Beta Spectroscopy
=================
Background
----------
When a (parent) nucleus of mass number :math:`A = N + Z` undergoes
:math:`\beta` decay, an electron (:math:`\beta`\ - particle) is
emitted and the daughter nucleus is characterized by the numbers
:math:`A`, :math:`Z+1` and :math:`N-1` (:math:`N` is the number of
neutrons, :math:`Z`, the atomic number, is the number of protons,).
Because the mass of a nucleus greatly exceeds that of the electron,
the daughter acquires virtually no kinetic energy. We might therefore
expect the electrons to be monoenergetic, with an energy equal to the
difference in rest energies of the parent and daughter nuclei. In
this experiment you will discover that the electron energies cover a
range of values, indicating the involvement of another particle, the
elusive antineutrino, which carries off some of the energy. The
complete process is represented by:
.. math::
:label: r1
^{A}_{Z}P_{N} \rightarrow ^{A}_{Z+1}D_{N-1} + e^- + \nu_e
For conservation of energy,
.. math::
:label: e1
m_P c^2 = m_D c^2 + m_e c^2 + Q
(M_P - Z M_e) c^2 = (M_D - (Z+1)m_e) c^2 + m_e c^2 + Q
where :math:`m_P, m_D` are the nuclear masses of the parent and
daugther nucley, respectively and :math:`M_P, M_D` are the atomic
masses. :math:`Q` is the so-called :math:`Q-`\ value of the reaction
and represents the total kinetic energy available for the daughter
nucleus, the electron and the neutrino.
.. math::
:label: e2
Q = (M_P - M_D) c^2
By measuring the radius of curvature of the electron path in a
magnetic field, the electron energy may be determined. The geometry
of the beta spectrometer you will use is shown in
:ref:`Fig. 1.`
.. _bs_fig1:
.. figure:: pictures/beta_spectroscopy.png
:align: center
:scale: 40 %
Figure 1: Geometry of the :math:`\beta`\ -spectrometer.
The magnetic field is produced by permament disk magnets of radius :math:`R`. The
electron path radius, :math:`r_e`, equal to :math:`R/tan(\theta/2)`,
is given by
.. math::
:label: e3
r_e = \frac{m_e |\vec{v}|}{e |\vec{B}|}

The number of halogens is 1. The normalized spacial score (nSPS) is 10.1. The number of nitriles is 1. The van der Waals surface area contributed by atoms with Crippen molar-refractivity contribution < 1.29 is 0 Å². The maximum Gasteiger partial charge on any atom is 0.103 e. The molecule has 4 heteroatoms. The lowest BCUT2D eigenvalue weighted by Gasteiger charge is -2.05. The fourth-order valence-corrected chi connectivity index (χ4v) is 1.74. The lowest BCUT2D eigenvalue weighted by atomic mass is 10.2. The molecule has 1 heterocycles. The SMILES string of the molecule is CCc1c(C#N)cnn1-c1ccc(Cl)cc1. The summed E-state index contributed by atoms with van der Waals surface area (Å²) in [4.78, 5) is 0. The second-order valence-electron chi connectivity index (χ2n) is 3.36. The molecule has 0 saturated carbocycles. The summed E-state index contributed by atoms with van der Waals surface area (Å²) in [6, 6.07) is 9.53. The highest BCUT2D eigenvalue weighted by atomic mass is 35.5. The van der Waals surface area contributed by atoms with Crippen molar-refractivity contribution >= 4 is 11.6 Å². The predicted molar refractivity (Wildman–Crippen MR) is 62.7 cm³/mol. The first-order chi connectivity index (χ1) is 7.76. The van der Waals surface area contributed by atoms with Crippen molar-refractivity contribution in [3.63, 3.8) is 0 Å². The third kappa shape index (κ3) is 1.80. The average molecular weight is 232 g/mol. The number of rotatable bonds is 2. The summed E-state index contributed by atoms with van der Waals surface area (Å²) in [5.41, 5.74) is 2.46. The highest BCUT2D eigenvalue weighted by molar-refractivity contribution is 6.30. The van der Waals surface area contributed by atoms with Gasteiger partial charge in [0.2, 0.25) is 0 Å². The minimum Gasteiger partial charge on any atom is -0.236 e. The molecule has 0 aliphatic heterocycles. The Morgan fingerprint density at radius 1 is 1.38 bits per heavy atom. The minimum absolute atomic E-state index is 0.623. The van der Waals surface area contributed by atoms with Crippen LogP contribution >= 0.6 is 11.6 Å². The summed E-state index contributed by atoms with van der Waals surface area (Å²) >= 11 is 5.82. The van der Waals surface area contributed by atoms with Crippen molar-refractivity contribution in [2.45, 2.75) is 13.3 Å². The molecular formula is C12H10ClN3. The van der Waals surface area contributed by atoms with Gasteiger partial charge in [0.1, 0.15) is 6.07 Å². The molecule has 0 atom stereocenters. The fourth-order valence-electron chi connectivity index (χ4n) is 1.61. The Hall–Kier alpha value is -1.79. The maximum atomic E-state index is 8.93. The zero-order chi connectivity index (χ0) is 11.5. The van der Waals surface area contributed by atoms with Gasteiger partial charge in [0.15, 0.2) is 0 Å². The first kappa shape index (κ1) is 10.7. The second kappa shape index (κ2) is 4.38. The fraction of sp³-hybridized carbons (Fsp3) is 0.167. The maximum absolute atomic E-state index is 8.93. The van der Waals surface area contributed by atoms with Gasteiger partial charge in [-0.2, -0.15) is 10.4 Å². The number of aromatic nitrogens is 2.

Therefore the momentum, :math:`p = |\vec{p}|`, is given by
.. math::
:label: e4
p = m_e v = e B r_e
p = \frac{e B R}{\tan(\theta/2)}
where :math:`v = |\vec{v}|` and :math:`B = |\vec{B}|`. One obtains the
kinetic energy (relativistically) from:
.. math::
:label: e5
K = \sqrt{ (pc)^2 + (m_e c^2)^2} - m_e c^2
where :math:`m_e c^2 = 0.511 MeV/c^2`.
Experiment
----------
By altering the angle :math:`\theta`, the electron detector (GM tube)
will record the number of electrons of different kinetic energies
incident on it. The maximum kinetic energy observed will correspond
to the situation where the kinetic energy of the antineutrino is zero.
This maximum kinetic energy is then equal to the Q value of the
process.
This experiment uses a :math:`^{90}Sr` source which decays as shoen in
:ref:`Fig. 2`.
.. _bs_fig2:
.. figure:: pictures/Sr90_decay.png
:align: center
:scale: 40 %
Figure 2: Decay scheme, masses and half lives of the
:math:`^{90}Sr` :math:`\beta`- -decay. The masses are in amu
(:math:`931.49432 MeV/c^2`)
Measure the radius, :math:`R`, of the disk magnets, and use the gaussmeter to
determine the average magnetic induction, :math:`B`, between them. Note also
the direction of :math:`\vec{B}`. Place the Strontium (:math:`^{90}Sr`) source under the
spring clip in the source arm. Make sure that the center of the
source is centered on the hole in the aluminum. Set the source arm at
one of the :math:`90^o` positions.
Measure an entire angular distribution in steps of :math:`10^o`. Count
at each point at least for 5 min. Make a background measurement for at
least 10 min. If the time permits it, measure additional points to have
an angular distribution with a step size of :math:`5^o`. Estimate the
error of your background subtraced counts. Are 5 min enough ?
Analysis
--------
#. For each angle, determine the number of counts per second above
background (C/s) including their errors. (Negative values may
be replaced by zero.)
#. For each angle calculate the corresponding electron
kinetic energy (see :eq:`e5`).
#. Using the expressions from :eq:`e6`, calculate for each angle
:math:`\Delta K = \frac{dK}{d\theta}\cdot\Delta \theta` with
:math:`\Delta \theta = 10^o` *(make sure you use the right angle
units!)*. Divide your count rate by the corresponding :math:`\Delta
K`. As a result you have a count rate per unit kinetic energy.
#. Plot a graph of the corrected count rate vs :math:`\beta` particle
kinetic energy (x-axis). Determine the :math:`Q`\ -value of the
reaction. Because of the rather crude equipment used, your graphs
will probably show a lot of tailing at the higher energies. Ignore
this and obtain an intercept with the x-axis using the relatively
linear portion of the graph. Compare your :math:`Q`\ -values so obtained
with those given by :eq:`e2`.
The geometry of the source and detector collimator of the spectrometer
is such that it accepts a range of collection angles of about
:math:`10^o`. This corresponds to a range of kinetic energies. This
range can be calculated as follows using :eq:`e4` and :eq:`e5`:
.. math::
:label: e6
\frac{dK}{d\theta}= \frac{dK}{dp}\cdot\frac{dp}{d\theta}
\frac{dK}{dp} = \frac{pc^2}{\sqrt{p^2c^2 + m_e^2c^4}}
\frac{dp}{d\theta} = \frac{-eBR}{2\sin^2(\theta/2)}